Olympics mania is well and truly upon us. Try to avoid it if you wish, but it’ll be hard what with the barrage of advertising and the stressing about whether you’ll have to barricade yourself in your house for a couple of weeks/go on holiday while its on. It’s probably no secret that as a runner, I’m very excited about it all. I can’t wait to see all these world class athletes battle it out (while trying to remain not bitter about the fact that I didn’t get tickets to anything). I’m loving all the emphasis on sport and getting active because heck, as a pretty unhealthy country, that’s what we need. So I’m all excited, then all of a sudden, some dopey UK Athletics official decides to drop a clanger last week when he declared that Jessica Ennis is fat. H’excuse me?!
Are we talking about the same Jessica Ennis here? She of rock hard abs and perfectly sculpted body? The Heptathlete who is insanely skilled in seven different athletic disciplines and leaves competitors eating her dust? Yeah, that Jessica Ennis? Then I’m thoroughly confused. But I guess I shouldn’t be. Far be it from me to think we were turning a corner, that women in sport were being taken a bit more seriously, that we could finally focus on their abilities, rather than their bodies. But it turns out, that was just stupid of me. That UK Athletics official has brought us all way back down to earth. I notice how there are no reports of the men being told to slim down a bit and shed a few. But it’s never been a level playing field on that front, let’s face it.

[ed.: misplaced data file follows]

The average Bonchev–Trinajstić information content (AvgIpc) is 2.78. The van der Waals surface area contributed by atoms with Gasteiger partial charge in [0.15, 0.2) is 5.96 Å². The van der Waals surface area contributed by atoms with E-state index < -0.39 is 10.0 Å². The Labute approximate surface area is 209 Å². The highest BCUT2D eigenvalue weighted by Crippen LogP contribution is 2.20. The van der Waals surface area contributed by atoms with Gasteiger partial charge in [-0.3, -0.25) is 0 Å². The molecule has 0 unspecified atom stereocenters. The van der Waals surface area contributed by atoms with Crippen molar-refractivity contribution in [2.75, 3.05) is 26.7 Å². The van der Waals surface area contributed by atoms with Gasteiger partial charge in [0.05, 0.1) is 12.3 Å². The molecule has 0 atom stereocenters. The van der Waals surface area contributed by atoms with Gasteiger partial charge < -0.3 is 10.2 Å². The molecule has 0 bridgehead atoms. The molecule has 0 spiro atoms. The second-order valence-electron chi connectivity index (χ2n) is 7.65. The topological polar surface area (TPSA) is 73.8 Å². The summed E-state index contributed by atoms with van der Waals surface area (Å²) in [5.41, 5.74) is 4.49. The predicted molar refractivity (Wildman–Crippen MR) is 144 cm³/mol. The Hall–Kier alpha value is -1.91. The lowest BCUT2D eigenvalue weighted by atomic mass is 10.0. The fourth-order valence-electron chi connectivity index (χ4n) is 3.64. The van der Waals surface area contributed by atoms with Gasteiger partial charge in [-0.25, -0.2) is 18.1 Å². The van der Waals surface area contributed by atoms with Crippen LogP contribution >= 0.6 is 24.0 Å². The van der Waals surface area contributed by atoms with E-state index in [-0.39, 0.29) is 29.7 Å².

As sadly unsurprising as this nonsense is, it’s made all the more confusing by the sponsors for the Olympics being McDonald’s and Coca Cola – neither of which are exactly known for their healthy or slimming qualities. So what kind of message are we trying to send here? Jessica Ennis, world class athlete who is in perfect shape is told she’s too fat – she’s competing in an Olympics where spectators are encouraged to gorge themselves on Big Macs and Cokes between events, which will further contribute to the growing obesity problem we already have in this country. So what is Miss Ennis supposed to do? Slim down? For whom exactly? She is quite literally the poster girl for a healthy, active lifestyle and I’d be willing to bet any money that we won’t find Mickey D’s or Coca Cola anywhere in her food diary.
There are women (AND MEN!) in this country who are legitimately, and in some cases dangerously, overweight, who may well be trying to turn their lives around. For them to see that world class athletes who are at the peak of physical fitness and healthy living are being written off as ‘fat’, heck, who can blame them for not seeing the point? The Olympics is a wonderful opportunity to encourage people to be more active and a platform on which to emphasise that fitness does not necessarily come down to body shape. It might be worthwhile getting some people on the Olympics and UK Athletics committees who can communicate these messages properly without inducing a media train wreck.
Personally, I wouldn’t be hurling insults so readily at someone who is so handy with a javelin.